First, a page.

Antarctic drilling to reveal climate change

June 9, 1995

Scientists plan to drill deep into the ice of the Antarctic to see what the materials deposited four kilometres deep can reveal about sudden changes in climate up to half a million years ago - and therefore about whether the ice might melt due to climate changes today.

The Pounds 8 million project, which will begin in November, will be carried out in one of the most hostile places on the planet: scientists will work at minus 50 Celsius in blizzards, and on an ice plateau that can be reached only by travelling by tractor over thousands of kilometres of featureless snow.

The only previous such European drilling expedition, in Greenland, showed that at times the climate has changed very rapidly, says Carol Williams, co-ordinator of the polar programme at the European Science Foundation, which is organising the project.

"It is possible to get a climate change within a 25-year period," she says.

ESF says that the behaviour of the Antarctic ice sheet is the largest single uncertainty in predicting how world sea levels will change under global warming, yet we have only a primitive understanding of the relationship between ice sheets and climate.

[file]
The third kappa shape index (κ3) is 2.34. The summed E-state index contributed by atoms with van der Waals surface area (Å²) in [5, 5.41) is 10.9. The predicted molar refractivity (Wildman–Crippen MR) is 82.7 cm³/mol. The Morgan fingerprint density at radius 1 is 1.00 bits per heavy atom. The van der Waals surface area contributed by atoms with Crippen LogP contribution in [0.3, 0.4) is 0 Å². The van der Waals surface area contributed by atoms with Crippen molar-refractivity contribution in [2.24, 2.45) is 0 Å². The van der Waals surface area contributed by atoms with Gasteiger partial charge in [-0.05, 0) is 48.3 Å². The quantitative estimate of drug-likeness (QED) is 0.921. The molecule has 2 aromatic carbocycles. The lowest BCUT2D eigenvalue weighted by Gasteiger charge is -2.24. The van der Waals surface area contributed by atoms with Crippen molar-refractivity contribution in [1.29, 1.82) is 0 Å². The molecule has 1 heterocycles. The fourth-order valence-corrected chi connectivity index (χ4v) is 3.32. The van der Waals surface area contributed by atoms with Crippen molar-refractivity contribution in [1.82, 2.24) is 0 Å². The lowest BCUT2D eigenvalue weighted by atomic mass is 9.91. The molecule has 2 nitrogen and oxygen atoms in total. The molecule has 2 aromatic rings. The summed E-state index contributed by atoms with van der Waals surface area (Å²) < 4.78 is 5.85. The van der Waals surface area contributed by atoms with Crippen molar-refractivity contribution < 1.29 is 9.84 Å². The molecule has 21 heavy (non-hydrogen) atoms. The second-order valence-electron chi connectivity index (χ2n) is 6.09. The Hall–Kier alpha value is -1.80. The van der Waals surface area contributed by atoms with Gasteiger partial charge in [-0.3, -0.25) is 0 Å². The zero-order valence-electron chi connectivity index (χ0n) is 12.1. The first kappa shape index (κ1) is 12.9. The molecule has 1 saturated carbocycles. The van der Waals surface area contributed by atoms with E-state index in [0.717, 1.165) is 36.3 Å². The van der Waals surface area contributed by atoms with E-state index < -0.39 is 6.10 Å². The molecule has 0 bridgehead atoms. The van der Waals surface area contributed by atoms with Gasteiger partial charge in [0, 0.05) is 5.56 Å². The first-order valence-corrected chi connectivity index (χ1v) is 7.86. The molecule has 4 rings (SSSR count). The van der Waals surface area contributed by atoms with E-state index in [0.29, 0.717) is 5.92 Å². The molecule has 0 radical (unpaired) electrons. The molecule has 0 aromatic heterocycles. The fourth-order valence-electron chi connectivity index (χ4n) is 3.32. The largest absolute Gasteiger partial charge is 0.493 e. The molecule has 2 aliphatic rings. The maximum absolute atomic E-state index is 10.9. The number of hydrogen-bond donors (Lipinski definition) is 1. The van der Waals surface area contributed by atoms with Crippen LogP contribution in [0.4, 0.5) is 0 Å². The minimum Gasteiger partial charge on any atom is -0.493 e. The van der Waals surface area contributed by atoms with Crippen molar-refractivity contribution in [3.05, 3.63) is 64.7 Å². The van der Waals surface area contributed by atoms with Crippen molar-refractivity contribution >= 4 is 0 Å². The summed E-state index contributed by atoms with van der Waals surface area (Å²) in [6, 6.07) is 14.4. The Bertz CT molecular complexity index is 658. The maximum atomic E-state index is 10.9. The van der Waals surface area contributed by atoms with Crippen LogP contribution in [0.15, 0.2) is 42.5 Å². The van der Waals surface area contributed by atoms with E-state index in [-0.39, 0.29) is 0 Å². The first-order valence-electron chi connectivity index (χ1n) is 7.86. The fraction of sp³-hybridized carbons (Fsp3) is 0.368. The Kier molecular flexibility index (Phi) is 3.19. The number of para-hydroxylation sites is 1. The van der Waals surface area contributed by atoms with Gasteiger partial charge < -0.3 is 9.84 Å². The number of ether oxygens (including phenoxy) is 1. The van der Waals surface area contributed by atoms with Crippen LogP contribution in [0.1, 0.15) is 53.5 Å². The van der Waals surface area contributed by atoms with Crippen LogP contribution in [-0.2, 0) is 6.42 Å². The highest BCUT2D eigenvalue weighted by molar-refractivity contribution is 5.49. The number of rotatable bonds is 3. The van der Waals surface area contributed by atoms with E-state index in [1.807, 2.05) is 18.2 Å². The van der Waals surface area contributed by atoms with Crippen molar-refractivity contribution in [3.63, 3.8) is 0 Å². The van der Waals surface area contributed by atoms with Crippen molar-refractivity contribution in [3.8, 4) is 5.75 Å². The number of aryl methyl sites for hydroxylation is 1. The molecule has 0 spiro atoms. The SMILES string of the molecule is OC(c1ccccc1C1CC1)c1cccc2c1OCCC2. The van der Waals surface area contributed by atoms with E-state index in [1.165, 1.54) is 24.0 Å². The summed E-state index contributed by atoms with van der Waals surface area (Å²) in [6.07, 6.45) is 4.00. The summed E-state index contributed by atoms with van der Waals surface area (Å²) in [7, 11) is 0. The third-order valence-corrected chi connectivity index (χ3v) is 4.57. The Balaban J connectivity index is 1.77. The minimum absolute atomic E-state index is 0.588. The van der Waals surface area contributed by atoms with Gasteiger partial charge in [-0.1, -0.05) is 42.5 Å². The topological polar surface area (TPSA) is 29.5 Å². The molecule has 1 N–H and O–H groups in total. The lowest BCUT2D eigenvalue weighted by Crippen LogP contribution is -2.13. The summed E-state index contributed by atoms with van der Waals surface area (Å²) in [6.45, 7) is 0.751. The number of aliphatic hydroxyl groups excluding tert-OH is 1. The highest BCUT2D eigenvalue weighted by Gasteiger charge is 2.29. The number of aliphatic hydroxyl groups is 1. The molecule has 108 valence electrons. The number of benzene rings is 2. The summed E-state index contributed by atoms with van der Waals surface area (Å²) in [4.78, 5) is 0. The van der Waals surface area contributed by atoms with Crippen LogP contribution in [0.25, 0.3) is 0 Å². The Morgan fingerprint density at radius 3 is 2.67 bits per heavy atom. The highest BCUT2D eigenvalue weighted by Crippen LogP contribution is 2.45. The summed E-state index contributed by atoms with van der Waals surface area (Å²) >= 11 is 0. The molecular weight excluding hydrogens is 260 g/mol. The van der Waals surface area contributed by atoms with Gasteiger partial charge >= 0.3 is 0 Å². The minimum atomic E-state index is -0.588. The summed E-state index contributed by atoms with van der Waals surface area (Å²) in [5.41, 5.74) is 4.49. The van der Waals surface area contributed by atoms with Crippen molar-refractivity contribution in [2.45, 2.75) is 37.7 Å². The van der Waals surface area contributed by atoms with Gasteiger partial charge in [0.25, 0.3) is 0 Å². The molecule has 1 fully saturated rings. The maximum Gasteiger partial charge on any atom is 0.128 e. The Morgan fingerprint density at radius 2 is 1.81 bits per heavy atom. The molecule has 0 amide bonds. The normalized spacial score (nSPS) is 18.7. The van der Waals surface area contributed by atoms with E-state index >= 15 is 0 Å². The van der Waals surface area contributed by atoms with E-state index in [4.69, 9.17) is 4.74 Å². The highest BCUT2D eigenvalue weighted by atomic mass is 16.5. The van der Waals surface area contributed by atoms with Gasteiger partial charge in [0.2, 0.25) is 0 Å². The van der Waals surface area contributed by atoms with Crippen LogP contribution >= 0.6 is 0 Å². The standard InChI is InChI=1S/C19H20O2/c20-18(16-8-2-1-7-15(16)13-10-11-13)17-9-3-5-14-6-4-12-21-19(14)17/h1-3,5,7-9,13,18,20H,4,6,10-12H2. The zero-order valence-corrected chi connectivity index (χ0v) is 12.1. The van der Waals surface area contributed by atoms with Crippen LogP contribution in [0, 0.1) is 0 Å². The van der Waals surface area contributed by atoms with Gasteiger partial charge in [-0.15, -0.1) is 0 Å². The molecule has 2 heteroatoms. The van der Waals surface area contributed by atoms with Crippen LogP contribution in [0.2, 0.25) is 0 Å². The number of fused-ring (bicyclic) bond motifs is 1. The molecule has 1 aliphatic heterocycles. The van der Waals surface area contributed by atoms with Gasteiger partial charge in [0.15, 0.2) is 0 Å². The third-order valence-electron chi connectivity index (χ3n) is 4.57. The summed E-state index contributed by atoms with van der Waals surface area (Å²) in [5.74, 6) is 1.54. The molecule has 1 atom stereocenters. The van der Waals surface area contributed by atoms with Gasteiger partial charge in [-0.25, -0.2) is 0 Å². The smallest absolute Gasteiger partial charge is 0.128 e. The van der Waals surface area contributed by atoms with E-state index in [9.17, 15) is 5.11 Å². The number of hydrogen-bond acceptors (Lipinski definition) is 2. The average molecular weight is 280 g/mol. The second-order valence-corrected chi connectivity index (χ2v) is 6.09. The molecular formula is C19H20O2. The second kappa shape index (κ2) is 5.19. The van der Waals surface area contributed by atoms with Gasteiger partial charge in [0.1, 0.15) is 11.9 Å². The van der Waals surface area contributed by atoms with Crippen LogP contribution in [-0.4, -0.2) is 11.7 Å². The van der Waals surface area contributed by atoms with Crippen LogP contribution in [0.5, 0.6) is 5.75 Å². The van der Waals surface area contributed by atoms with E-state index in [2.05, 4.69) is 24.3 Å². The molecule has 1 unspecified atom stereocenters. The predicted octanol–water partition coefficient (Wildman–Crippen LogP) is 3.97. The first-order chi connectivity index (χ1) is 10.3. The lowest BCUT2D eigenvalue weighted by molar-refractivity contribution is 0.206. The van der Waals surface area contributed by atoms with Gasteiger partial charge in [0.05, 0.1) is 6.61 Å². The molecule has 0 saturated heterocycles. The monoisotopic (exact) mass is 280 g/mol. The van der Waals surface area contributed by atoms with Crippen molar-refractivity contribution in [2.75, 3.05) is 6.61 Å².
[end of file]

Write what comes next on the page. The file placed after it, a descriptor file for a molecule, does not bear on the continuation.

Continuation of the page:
The dangers of our ignorance were highlighted recently when coastal ice shelves in the Antarctic broke up, creating icebergs the size of Luxembourg: this might have been caused by human induced global warming.

The group, which will include scientists from the British Antarctic Survey, will drill the two holes in the centre of Antarctica, at Concordia and Droning Maudland.

By studying the composition of the ice at various levels - such as gas bubbles compressed in the ice - they will be able to build up a picture of the composition of the atmosphere at the times ice was deposited. "We're hoping to go back through several interglacial cycles," says Dr Williams.

Data will be fed into computer models of climate change to help them to predict future climate.

Dr Williams said that they may also find primitive bacteria at the bottom of the ice cores, which could throw light on evolution and on ecology.

The project is called Epica (European Ice Core Project in Antarctica). Evidence is mounting from the Antarctic about climate warming: the UK Faraday station in the Antarctic Peninsula has experienced a 2.5 C warming in the past 50 years; and French glaciologists have reported increases in snowfall in the region, which is consistent with a warming atmosphere.

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